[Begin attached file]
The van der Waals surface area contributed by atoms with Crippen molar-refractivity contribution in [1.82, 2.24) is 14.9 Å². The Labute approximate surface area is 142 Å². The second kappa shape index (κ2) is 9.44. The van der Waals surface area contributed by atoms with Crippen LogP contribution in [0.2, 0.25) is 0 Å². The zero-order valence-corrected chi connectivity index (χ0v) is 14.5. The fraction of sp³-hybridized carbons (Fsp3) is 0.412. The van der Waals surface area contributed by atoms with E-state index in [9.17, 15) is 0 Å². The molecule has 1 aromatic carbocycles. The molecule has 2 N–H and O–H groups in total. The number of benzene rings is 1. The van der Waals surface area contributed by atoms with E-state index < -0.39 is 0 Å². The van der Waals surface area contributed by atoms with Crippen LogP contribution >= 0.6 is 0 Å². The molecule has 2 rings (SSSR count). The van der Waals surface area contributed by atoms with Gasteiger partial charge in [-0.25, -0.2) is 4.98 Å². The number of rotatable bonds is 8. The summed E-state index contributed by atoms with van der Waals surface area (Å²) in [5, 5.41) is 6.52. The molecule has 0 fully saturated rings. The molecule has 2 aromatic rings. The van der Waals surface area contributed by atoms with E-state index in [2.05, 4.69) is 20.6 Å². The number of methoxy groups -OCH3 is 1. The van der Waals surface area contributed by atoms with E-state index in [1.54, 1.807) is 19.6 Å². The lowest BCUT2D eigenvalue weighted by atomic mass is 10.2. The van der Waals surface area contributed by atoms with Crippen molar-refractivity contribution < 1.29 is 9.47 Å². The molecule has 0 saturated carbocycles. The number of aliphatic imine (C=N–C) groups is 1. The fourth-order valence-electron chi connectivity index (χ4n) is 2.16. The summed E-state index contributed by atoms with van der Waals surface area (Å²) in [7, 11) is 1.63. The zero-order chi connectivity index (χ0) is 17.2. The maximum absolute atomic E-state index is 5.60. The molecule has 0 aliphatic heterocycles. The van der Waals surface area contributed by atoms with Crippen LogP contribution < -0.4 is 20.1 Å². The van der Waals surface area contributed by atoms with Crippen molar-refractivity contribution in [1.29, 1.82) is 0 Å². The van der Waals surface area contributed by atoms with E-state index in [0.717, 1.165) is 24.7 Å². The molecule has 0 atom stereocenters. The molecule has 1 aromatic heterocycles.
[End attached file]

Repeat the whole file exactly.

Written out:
The van der Waals surface area contributed by atoms with Crippen molar-refractivity contribution in [1.82, 2.24) is 14.9 Å². The Labute approximate surface area is 142 Å². The second kappa shape index (κ2) is 9.44. The van der Waals surface area contributed by atoms with Crippen LogP contribution in [0.2, 0.25) is 0 Å². The zero-order valence-corrected chi connectivity index (χ0v) is 14.5. The fraction of sp³-hybridized carbons (Fsp3) is 0.412. The van der Waals surface area contributed by atoms with E-state index in [9.17, 15) is 0 Å². The molecule has 1 aromatic carbocycles. The molecule has 2 N–H and O–H groups in total. The number of benzene rings is 1. The van der Waals surface area contributed by atoms with E-state index < -0.39 is 0 Å². The van der Waals surface area contributed by atoms with Crippen LogP contribution >= 0.6 is 0 Å². The molecule has 2 rings (SSSR count). The van der Waals surface area contributed by atoms with Gasteiger partial charge in [-0.25, -0.2) is 4.98 Å². The number of rotatable bonds is 8. The summed E-state index contributed by atoms with van der Waals surface area (Å²) in [5, 5.41) is 6.52. The molecule has 0 fully saturated rings. The molecule has 2 aromatic rings. The van der Waals surface area contributed by atoms with E-state index in [2.05, 4.69) is 20.6 Å². The number of methoxy groups -OCH3 is 1. The van der Waals surface area contributed by atoms with E-state index in [1.54, 1.807) is 19.6 Å². The lowest BCUT2D eigenvalue weighted by atomic mass is 10.2. The van der Waals surface area contributed by atoms with Crippen molar-refractivity contribution < 1.29 is 9.47 Å². The molecule has 0 saturated carbocycles. The number of aliphatic imine (C=N–C) groups is 1. The fourth-order valence-electron chi connectivity index (χ4n) is 2.16. The summed E-state index contributed by atoms with van der Waals surface area (Å²) in [7, 11) is 1.63. The zero-order chi connectivity index (χ0) is 17.2. The maximum absolute atomic E-state index is 5.60. The molecule has 0 aliphatic heterocycles. The van der Waals surface area contributed by atoms with Crippen LogP contribution < -0.4 is 20.1 Å². The van der Waals surface area contributed by atoms with Crippen molar-refractivity contribution in [1.29, 1.82) is 0 Å². The van der Waals surface area contributed by atoms with E-state index in [0.717, 1.165) is 24.7 Å². The molecule has 0 atom stereocenters. The molecule has 1 aromatic heterocycles.